Robert Alter at berfrois:
An essential fact about the Hebrew Bible is that most of its narrative prose as well as its poetry manifests a high order of sophisticated literary fashioning. This means that any translation that does not attempt to convey at least something of the stylistic brilliance of the original is a betrayal of it, and such has been the case of all the English versions done by committee in the modern period.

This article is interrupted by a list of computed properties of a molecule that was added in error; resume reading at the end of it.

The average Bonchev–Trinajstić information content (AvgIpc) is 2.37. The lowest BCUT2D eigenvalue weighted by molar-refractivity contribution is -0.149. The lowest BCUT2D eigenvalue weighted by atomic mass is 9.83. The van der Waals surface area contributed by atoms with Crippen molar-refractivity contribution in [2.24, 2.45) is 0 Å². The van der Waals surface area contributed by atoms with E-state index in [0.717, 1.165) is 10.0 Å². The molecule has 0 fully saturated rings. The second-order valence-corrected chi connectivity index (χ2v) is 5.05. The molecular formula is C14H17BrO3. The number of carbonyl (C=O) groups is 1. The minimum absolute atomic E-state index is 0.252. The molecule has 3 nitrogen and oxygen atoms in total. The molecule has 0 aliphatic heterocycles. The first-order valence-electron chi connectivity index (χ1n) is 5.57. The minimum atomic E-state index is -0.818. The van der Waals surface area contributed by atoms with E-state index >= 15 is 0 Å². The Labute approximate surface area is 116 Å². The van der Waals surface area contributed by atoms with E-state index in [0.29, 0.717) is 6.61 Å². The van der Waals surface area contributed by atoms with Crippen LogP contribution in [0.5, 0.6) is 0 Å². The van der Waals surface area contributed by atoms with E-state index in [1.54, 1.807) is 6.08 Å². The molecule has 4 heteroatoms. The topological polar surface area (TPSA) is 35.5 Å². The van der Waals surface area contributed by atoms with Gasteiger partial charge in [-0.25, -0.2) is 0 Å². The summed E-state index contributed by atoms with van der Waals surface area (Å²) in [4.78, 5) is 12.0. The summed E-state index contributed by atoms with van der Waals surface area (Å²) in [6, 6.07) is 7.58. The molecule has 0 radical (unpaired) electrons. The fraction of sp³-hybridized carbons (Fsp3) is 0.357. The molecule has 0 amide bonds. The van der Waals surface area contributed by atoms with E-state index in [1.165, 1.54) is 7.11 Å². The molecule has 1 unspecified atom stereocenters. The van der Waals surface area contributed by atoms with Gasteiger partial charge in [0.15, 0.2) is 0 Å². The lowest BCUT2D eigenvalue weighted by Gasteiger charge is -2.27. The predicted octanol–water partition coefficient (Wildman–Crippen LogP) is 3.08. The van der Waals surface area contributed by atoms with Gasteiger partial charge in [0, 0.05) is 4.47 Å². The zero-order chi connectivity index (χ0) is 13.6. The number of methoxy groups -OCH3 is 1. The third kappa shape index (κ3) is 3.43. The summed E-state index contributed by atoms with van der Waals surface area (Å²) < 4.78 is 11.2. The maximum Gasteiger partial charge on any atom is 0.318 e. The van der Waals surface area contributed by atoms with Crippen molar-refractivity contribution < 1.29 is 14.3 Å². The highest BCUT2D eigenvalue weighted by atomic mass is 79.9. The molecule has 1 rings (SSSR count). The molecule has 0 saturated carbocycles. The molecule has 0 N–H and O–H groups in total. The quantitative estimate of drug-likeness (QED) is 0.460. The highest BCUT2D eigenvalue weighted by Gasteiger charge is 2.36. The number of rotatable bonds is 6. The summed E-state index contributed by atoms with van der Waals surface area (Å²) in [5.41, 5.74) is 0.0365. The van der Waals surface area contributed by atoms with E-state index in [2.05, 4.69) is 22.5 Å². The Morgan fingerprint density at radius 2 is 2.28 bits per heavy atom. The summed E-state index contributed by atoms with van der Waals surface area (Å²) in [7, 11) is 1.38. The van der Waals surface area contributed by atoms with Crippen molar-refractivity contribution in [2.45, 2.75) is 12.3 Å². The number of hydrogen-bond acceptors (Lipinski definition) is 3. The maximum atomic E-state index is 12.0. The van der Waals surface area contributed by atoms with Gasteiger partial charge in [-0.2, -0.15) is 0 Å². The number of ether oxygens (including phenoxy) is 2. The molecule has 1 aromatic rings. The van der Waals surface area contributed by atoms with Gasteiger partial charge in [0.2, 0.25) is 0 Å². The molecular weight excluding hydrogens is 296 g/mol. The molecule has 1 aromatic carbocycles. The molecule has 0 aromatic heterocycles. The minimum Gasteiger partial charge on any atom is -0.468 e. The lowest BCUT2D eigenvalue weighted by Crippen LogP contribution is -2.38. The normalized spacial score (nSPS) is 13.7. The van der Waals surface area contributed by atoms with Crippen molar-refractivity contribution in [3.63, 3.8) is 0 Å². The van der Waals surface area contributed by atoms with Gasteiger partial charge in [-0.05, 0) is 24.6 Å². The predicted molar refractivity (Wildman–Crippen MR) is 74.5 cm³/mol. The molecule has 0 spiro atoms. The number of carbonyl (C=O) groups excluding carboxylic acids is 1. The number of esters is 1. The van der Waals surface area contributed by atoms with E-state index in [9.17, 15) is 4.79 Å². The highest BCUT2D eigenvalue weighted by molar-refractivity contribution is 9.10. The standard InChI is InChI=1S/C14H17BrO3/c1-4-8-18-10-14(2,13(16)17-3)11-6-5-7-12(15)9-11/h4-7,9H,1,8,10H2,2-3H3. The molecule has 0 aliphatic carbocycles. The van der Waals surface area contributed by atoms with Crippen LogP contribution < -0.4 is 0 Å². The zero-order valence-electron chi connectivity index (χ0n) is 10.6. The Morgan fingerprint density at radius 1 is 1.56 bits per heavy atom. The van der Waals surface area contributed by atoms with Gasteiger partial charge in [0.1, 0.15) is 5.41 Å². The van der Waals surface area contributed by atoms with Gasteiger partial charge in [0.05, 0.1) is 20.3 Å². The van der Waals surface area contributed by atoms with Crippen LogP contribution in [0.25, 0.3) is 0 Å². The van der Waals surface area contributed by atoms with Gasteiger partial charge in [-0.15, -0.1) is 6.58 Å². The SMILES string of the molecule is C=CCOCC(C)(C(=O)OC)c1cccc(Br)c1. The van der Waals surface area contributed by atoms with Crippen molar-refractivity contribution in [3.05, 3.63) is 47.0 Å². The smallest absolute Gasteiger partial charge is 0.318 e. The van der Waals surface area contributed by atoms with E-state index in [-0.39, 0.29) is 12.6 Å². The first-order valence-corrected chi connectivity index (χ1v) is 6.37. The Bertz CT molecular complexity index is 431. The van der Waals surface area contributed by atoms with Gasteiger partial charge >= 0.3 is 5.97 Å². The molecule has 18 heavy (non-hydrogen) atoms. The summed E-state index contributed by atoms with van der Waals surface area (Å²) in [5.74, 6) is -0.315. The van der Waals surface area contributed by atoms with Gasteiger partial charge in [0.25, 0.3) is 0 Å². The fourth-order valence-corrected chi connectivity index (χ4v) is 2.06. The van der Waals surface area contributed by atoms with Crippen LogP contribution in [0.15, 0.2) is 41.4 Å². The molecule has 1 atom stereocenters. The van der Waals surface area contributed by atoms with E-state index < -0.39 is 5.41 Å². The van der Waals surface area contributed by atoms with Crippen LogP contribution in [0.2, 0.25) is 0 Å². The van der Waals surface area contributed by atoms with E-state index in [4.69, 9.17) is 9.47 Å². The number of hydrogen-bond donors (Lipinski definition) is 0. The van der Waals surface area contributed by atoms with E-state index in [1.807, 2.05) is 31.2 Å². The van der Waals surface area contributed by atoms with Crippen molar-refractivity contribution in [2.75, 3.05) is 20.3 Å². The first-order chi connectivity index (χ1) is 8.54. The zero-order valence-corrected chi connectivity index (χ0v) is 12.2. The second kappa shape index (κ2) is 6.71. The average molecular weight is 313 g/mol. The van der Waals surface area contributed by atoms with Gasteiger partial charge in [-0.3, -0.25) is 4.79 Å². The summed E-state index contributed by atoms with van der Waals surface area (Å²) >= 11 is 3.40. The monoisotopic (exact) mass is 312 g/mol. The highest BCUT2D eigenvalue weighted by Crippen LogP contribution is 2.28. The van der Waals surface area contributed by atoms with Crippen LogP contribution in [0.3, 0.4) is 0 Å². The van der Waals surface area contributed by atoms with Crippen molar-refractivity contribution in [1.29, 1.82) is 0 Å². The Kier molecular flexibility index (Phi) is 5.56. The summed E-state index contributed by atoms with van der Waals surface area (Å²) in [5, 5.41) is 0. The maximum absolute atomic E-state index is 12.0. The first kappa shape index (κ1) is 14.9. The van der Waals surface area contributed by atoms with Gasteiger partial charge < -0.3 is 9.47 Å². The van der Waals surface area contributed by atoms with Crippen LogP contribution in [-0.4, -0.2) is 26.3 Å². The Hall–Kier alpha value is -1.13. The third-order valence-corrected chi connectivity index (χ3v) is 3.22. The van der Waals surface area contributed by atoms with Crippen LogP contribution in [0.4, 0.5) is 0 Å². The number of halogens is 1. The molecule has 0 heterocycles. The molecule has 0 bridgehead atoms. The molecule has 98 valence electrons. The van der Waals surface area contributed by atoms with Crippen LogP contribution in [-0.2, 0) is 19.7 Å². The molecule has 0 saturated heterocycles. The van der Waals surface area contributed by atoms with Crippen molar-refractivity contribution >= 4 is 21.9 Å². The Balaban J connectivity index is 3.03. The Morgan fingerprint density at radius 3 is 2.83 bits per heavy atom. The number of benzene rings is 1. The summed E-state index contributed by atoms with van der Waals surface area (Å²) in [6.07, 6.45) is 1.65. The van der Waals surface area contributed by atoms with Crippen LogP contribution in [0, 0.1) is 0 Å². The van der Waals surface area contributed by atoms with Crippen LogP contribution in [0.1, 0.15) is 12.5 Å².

It might be objected that the books of the Bible are, after all, fundamentally religious texts, not works of literature but, for reasons we cannot altogether fathom, this tiny Israelite realm, though rather crude in comparison with its larger and more powerful ancient Near Eastern neighbours in regard to visual art and material culture, produced writers of genius who chose to express their vision of the new monotheistic worldview in artful narrative and finely evocative poetry. If a translation fails to get much of its music across, it also blurs or even misrepresents the depth and complexity of the monotheistic vision of God, history, the realm of morality, and humankind.